Thursday, March 6, 2008

Setting Default page in JSF

I am assuming you have a JSF application that runs in Tomcat, and that you are using MyEclipse as your IDE (though it isn't really that important. What I wanted to do was instead of a url that included the specific default page, I wanted the ability for users to assume a default page in the url. For example: Users could put in the browser: http://myhost:8080/MyJSFApp/MyJSFPage.faces What I want them to also be able to do that will get them to the same page as if they had typed the above url. http://myhost:8080/MyJSFApp or
http://myhost:8080/MyJSFApp/
To make this work, there is a little trickery that we need to do. Step 1: Create a new JSP page called index.jsp (it could be called anything) Step 2: The only thing you need in the index.jsp file is: <jsp:forward page="/MyJSFPage.faces"/> At this point you should be able to type the following into the browser and have it redirect (without the url changing) to the MyJSFPage.faces page. http://myhost:8080/MyJSFApp/index.jsp Step 3: Now all we have to do is edit the web.xml file. You will most likely have a welcome-file-list tag already in the file. Change it (or add it if it doesn't exist) to the following (or similar for your application).

<welcome-file-list> <welcome-file>index.jsp</welcome-file> </welcome-file-list> That's it. Side Notes This all assumes that JSF is using the .faces pattern to designate what a JSF page is. The whole reason we need the first two steps to create the index.jsp file is because the welcome-file tag must point to a file that actually exists in the file system. It can't be a .faces file, because it doesn't actually exist. Has anyone tried it such that JSF is setup to use a pattern like /faces/* instead of *.faces?. I have not tried it, but I think the same problem would exist because the faces directory directory doesn't exist either. Feedback is welcome on this issue. Instead of the JSP forward tag, you could use pageContext.forward("/MyJSFPage.faces") or requestDispatcher.forward("/MyJSFPage.faces") and the behavior would be the same. On the other hand if you want the url to change to the url of the new page in the browser, you could use response.sendRedirect("...") which can redirect to any page on any server (any url really). The difference is that this sends a response to the browser that sends back an immediate request to the url that you wanted to redirect to. This is slower, but may be the behavior that you need in some cases.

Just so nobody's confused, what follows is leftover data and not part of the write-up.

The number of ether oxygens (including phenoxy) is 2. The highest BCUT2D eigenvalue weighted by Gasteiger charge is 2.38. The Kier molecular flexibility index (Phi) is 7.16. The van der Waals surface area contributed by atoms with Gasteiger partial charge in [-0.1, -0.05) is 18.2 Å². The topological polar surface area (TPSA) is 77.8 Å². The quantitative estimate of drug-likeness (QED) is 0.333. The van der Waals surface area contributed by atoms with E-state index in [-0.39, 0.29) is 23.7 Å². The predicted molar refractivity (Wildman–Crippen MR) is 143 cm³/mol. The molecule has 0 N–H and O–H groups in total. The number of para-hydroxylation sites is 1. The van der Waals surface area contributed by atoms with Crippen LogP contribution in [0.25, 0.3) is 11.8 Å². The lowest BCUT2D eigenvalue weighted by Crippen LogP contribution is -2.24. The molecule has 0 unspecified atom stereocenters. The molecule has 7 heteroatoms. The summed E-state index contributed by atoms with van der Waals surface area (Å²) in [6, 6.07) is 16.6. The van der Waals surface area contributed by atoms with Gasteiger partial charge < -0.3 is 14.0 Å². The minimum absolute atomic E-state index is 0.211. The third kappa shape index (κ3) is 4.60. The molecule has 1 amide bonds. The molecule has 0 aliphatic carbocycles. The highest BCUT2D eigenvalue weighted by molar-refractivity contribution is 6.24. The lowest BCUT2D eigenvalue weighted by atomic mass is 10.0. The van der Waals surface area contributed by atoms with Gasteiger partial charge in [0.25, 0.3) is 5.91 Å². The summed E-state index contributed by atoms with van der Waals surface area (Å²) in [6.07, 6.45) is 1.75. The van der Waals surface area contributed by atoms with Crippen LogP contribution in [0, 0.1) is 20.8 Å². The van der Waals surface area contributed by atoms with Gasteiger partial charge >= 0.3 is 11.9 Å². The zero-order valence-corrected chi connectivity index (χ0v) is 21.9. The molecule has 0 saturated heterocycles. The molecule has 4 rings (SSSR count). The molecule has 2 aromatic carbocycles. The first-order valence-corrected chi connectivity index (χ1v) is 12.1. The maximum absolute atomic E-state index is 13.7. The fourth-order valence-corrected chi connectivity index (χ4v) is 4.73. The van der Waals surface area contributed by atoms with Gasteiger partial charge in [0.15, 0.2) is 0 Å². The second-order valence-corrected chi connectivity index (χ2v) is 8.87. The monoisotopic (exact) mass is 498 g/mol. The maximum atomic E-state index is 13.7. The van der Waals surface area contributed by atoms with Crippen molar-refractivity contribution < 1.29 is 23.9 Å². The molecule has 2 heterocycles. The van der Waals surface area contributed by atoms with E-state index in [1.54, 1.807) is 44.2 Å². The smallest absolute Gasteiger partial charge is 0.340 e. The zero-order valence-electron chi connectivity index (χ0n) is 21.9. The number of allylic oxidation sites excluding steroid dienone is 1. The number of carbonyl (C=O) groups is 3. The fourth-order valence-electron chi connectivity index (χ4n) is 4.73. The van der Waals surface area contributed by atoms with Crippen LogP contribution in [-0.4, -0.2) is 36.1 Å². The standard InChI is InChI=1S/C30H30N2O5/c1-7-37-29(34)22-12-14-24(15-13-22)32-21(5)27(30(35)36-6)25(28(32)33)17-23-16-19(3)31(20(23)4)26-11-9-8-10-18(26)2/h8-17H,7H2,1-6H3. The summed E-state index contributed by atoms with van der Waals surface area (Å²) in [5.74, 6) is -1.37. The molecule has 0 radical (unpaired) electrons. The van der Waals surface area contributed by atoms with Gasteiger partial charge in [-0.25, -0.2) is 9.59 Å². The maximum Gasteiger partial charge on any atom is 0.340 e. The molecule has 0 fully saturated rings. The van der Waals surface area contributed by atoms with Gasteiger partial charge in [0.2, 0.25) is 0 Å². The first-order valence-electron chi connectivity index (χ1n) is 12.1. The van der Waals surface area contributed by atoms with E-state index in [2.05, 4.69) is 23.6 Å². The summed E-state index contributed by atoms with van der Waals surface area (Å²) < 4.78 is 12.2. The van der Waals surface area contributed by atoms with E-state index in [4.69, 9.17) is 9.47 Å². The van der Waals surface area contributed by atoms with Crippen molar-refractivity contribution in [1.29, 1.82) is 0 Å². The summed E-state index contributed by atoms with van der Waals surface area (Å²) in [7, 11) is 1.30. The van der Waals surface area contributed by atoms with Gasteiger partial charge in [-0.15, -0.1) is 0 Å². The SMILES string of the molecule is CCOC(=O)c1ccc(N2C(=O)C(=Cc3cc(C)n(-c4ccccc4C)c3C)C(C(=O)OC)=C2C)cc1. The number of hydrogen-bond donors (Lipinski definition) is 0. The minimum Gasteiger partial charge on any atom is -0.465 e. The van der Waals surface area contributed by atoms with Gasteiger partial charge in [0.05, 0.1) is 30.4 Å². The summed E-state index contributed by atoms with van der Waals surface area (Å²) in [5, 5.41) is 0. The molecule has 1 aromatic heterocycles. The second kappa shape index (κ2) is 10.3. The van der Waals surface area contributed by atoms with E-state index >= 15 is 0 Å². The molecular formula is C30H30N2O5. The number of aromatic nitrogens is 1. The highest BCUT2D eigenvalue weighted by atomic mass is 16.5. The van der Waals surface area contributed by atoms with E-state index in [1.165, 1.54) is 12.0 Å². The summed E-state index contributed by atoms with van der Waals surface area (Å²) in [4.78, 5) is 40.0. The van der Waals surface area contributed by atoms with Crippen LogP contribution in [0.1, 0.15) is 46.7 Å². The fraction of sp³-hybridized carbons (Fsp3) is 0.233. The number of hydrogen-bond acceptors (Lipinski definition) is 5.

3 comments:

Anonymous said...

Thanks very much for your post. I'm new to JSF and this definitely helped.

Brent V said...

I agree for a newbie it can be difficult. Thanks for the feedback and I'm glad it helped.

Thx,

Brent

Anna said...

Great and Useful Article.

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